Inadmissible Lay Opinion. The ICA agreed with Torres that Agent Robbins was incompetent to testify about the time frame in which the gun had been fired. Opinion testimony can either by lay opinion or expert. For lay opinion to be admissible, the witness has to have personal knowledge that forms the basis of the testimony, the testimony must be rationally based on perception, and the opinion must be helpful to the jury. State v. Jenkins, 93 Hawai'i 87, 105, 997 P.2d 13, 31 (2000); HRE Rule 701. Here, according to the ICA, although the State presented evidence that Agent Robbins was experienced with guns, it did not establish that his time-frame testimony was "rationally based on his perception or his personal knowledge." There was simply no foundation for it. In fact, Agent Robbins testified that he had not conducted any test that could tell a person when the gun was fired and he did not know how to determine the age of gunpowder residue.

Inadmissible Expert too . . . The ICA also held that Agent Robbins failed to qualify as an expert too. Experts must testify when the opinion requires "scientific, technical, or other specialized knowledge[.]" HRE Rule 702; Yoneda v. Tom, 110 Hawai'i 367, 385, 133 P.3d 796, 814 (2006). The ICA held that testimony about the time frame in which a gun had been fired requires specialized knowledge. This is not "a process of reasoning familiar in everyday life." Tennessee v. Brown, 836 S.W.2d 530, 549 (Tenn. 1992). Because it required specialized knowledge, Agent Robbins had to have qualified as an expert to testify about the time frame first. HRE Rule 702. There was no such qualification of his expertise. Thus, it was inadmissible.

. . . and not Harmless Beyond a Reasonable Doubt. According to the ICA, the State relied heavily on Agent Robbins' opinion. It was significant to its theory of the murder and used frequently at closing argument. The ICA held that "there is a reasonable possibility that [the circuit court's error] might have contributed" to the conviction, State v. Kassebeer, 118 Hawai'i 493, 505, 193 P.3d 409, 421 (2008), and, thus, it was not harmless beyond a reasonable doubt.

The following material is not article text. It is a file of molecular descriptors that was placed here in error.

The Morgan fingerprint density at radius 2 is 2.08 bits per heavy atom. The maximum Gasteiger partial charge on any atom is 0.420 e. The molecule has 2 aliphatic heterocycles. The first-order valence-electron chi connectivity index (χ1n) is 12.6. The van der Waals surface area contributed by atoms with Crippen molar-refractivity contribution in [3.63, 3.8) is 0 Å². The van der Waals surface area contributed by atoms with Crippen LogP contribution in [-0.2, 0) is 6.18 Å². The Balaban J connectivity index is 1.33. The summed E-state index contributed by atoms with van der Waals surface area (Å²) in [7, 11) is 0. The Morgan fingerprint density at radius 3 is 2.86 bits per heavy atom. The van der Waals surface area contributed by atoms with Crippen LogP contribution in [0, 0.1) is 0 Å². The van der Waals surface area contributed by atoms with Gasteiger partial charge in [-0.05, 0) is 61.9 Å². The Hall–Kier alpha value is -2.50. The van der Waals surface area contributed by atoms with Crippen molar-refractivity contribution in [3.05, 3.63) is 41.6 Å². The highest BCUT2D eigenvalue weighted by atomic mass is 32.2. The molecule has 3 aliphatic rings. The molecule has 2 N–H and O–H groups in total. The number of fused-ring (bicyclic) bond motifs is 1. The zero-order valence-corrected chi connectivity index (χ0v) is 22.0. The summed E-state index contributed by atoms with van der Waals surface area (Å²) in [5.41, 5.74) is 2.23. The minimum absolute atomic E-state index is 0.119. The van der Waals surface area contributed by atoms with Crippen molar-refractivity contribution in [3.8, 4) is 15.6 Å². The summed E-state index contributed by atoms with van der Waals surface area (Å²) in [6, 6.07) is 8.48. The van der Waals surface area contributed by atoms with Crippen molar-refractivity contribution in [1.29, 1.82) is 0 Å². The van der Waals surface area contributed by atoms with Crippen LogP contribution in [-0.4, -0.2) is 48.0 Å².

Other Issues. The ICA rejected the rest of Torres' claims, which included errors relating to the circumstantial evidence jury instruction and the admission of a letter noting the declining of prosecution based on insufficient evidence.

Thursday, December 3, 2009

ICA: Search of an Area that Can Possibly Contain Contraband Still Exceeds Scope

State v. Thornton (ICA December 1, 2009)

Background. HPD stopped a car in Waikiki for an expired motor vehicle tax. Thornton was driving and Gipson was in the passenger's seat. Thornton presented his ID, vehicle registration, and insurance card. The police suspected that the insurance card was fraudulent and called the insurance company. In the meantime, another officer, Officer Pistor, saw what he believed to be a bullet-proof vest underneath Thornton's t-shirt. Thornton agreed to allow the police to search the car and signed a written consent form. The form gave Officer Pistor consent to have the "AUTO & CONTENTS, BAGS" searched for "FIREARMS, AMMUNITION." Thornton and Gipson got out of the car and Officer Pistor started to search the car. Officer Pistor found crystal methamphetamine and a scale. Then he found a black wallet lying flat on the driver's seat. Officer Pistor opened the wallet and four identification cards belonging to other people. Thornton and Gipson were arrested and in a search incident to the arrest, police found some methamphetamine, a pipe, and a plastic straw.

Thornton was charged with promoting a dangerous drug in the third degree, unlawful use of drug paraphernalia, and unauthorized possession of confidential personal information (HRS § 708-839.55). Thornton filed a motion to suppress all the evidence. The motion was denied. The jury acquitted Thornton of the drug offenses, but found him guilty of the unauthorized possession of confidential information offense. Thornton appealed.